Environmental Health - Toxic Substances
Are Deserts Still Drying Out Since the Ice Age?
The answer appears to be yes, and this information could influence hazardous waste disposal practices. USGS scientists and their university partners have found that the sediments beneath the Nation’s southwestern deserts have been drying out for 16,000 years, since the cold and wet conditions of the ice age began to change to the hot and dry conditions of today. Aided by computer models, the scientists have learned that the drying out of these thick layers of dry sediments called the unsaturated zone has resulted in moisture moving upward rather than downward as expected. Normally precipitation percolates downward and replenishes ground water. However, the arid climate and desert plants draw moisture upward from hundreds of feet down in the subsurface. What the scientists have learned has implications for long-term waste disposal in the desert’s extremely dry unsaturated zones, because it means that removal of native vegetation, disposal of liquids, or changes to a wetter climate could potentially allow water and contaminants to percolate downward. This understanding of moisture movement can also be used to design better covers for desert landfills that rely on native plants to dry out sediments. In addition, the absence of ground-water replenishment in desert areas has important implications for sustainability of scarce ground-water resources.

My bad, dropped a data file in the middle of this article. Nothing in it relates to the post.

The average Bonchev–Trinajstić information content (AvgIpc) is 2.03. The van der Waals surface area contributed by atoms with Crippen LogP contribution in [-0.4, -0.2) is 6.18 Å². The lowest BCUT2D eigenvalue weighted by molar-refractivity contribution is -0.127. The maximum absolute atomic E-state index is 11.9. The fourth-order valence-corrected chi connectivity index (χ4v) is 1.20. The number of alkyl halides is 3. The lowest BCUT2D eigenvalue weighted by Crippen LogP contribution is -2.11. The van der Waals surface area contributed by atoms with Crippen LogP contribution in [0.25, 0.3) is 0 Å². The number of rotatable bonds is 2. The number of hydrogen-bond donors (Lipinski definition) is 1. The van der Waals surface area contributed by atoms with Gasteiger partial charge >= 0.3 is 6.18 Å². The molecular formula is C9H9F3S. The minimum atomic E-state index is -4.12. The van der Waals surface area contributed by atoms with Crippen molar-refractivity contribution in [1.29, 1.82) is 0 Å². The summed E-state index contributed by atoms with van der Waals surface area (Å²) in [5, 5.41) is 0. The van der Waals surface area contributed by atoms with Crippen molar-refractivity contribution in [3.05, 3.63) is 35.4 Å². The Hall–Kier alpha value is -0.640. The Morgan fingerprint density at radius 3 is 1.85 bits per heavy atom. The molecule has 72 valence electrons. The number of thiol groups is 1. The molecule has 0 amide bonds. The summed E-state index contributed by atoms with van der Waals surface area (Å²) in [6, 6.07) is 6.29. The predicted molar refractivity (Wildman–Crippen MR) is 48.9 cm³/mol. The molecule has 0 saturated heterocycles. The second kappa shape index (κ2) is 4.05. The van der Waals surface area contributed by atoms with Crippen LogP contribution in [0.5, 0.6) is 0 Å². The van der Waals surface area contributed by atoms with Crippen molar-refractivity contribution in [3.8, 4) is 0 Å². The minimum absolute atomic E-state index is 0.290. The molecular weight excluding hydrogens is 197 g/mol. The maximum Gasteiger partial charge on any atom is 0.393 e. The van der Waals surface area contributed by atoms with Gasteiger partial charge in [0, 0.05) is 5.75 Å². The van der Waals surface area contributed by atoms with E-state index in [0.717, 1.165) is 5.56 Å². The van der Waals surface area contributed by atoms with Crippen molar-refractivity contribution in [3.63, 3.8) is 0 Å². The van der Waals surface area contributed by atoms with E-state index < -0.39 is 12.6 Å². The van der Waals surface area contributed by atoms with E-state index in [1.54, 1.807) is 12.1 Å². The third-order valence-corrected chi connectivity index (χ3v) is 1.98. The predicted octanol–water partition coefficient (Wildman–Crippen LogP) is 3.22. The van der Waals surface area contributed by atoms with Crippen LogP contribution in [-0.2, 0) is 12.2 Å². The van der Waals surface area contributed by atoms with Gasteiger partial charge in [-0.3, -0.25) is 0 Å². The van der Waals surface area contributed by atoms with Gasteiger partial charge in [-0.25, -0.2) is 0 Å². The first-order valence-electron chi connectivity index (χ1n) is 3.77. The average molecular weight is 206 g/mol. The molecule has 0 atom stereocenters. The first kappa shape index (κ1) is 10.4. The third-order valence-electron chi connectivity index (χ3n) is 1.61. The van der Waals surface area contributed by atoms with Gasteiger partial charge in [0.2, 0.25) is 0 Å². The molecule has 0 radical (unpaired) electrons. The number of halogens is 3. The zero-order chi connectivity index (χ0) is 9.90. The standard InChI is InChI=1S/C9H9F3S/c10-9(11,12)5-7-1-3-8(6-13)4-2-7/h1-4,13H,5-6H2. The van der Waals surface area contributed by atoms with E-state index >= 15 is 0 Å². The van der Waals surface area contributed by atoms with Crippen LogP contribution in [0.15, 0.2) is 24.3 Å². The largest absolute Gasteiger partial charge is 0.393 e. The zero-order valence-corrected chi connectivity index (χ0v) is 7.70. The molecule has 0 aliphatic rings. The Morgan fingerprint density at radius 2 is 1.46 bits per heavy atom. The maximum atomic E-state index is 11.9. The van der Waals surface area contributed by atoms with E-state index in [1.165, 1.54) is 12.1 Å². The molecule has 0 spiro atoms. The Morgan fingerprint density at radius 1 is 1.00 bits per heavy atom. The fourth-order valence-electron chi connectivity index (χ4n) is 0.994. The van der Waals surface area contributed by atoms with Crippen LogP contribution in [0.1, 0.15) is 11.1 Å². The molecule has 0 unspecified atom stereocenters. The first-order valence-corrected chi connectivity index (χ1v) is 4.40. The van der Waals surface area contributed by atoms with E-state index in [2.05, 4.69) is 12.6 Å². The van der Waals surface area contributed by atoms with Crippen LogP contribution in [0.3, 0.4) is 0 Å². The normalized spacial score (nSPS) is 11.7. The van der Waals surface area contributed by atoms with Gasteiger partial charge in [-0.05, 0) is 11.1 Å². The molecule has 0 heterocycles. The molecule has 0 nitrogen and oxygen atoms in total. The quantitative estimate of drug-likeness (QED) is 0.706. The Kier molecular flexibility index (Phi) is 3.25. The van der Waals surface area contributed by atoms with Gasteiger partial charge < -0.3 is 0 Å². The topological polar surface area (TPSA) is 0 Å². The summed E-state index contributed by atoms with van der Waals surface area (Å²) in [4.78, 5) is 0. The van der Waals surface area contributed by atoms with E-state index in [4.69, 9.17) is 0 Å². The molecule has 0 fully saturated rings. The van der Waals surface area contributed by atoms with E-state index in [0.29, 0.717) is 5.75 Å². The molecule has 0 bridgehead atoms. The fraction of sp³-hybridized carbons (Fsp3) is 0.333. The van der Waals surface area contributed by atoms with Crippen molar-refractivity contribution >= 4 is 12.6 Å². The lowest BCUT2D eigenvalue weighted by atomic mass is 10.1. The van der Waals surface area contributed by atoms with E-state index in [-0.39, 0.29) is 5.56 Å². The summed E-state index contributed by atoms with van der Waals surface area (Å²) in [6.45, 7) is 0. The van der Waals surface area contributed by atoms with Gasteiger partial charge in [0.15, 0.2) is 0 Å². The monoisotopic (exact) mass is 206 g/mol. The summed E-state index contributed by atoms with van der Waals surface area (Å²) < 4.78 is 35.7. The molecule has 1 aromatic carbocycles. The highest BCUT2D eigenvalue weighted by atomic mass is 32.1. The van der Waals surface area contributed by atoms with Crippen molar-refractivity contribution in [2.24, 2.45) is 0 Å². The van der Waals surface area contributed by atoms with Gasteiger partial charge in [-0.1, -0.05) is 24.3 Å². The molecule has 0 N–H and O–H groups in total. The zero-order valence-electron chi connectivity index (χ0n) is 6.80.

Toxics Program Unsaturated Zone Research
Other USGS Information on Unsaturated Zone Flow and Transport
Andraski, B.J., 1997, Soil-water movement under natural-site and waste-site conditions--A multiple-year field study in the Mojave Desert, Nevada: Water Resources Research, v. 33, no. 9, p. 1901-1916.
Nimmo, J.R., Healy, R.W., and Stonestrom, D.A., 2003, Aquifer recharge, in Stewart, B.A., and Howell, T.A., eds., Encyclopedia of Water Science: New York, Marcel Dekker, Inc., p. 22-25.
Scanlon, B. R., Keese, Kelley, Reedy, R. C., Simunek, Jirka, and Andraski, B. J., 2003, Variations in flow and transport in thick desert vadose zones in response to paleoclimatic forcing (0-90 kyr)--Field measurements, modeling, and uncertainties: Water Resources Research, vol. 39, no. 7, 1179, p. 3-1--3-17, doi:10.1029/2002WR001604.
Stonestrom, D.A., Prudic, D.E., Laczniak, R.J., Akstin, K.C., Boyd, R.A., and Henkelman, K.K., 2003, Estimates of deep percolation beneath irrigated fields, native vegetation, and the Amargosa-River channel, Amargosa Desert, Nye County, Nevada: U.S. Geological Survey Open-File Report 03-104, 83 p.
Walvoord, M.A., Phillips, F.M., Tyler, S.W., and Hartsough, P.C., 2002, Deep arid system hydrodynamics--2. Application to paleohydrologic reconstruction using vadose zone profiles from the northern Mojave Desert: Water Resources Research, v. 38, no. 12, p. 27-1 to 27-12.
Walvoord, M.A., Plummer, M.A., Phillips, F.M., and Wolfsberg, A.V., 2002, Deep system hydrodynamics--1. Equilibrium states and response times in thick desert vadose zones: Water Resources Research, v. 38, no. 12, p. 44-1 to 44-15.
Walvoord, M.A., Stonestrom, D.A., Andraski, B.J., and Striegl, R.G., 2004, Constraining the inferred paleohydrologic evolution of a deep unsaturated zone in the Amargosa Desert: Vadose Zone Journal, v. 3, no. 2, p. 502-512, doi:10.2136/vzj2004.0502.
Walvoord, M.A., Stonestrom, D.A., and Phillips, F.M., 2002, From multi-year observations to millennial inferences--Uncertainties in paleohydrologic reconstructions of deep unsaturated zones in the desert southwest, U.S.A.: Eos, Transactions, American Geophysical Union, v. 83, no. 47, Fall Meeting Supplement, Abstract H22F-07, CD-ROM.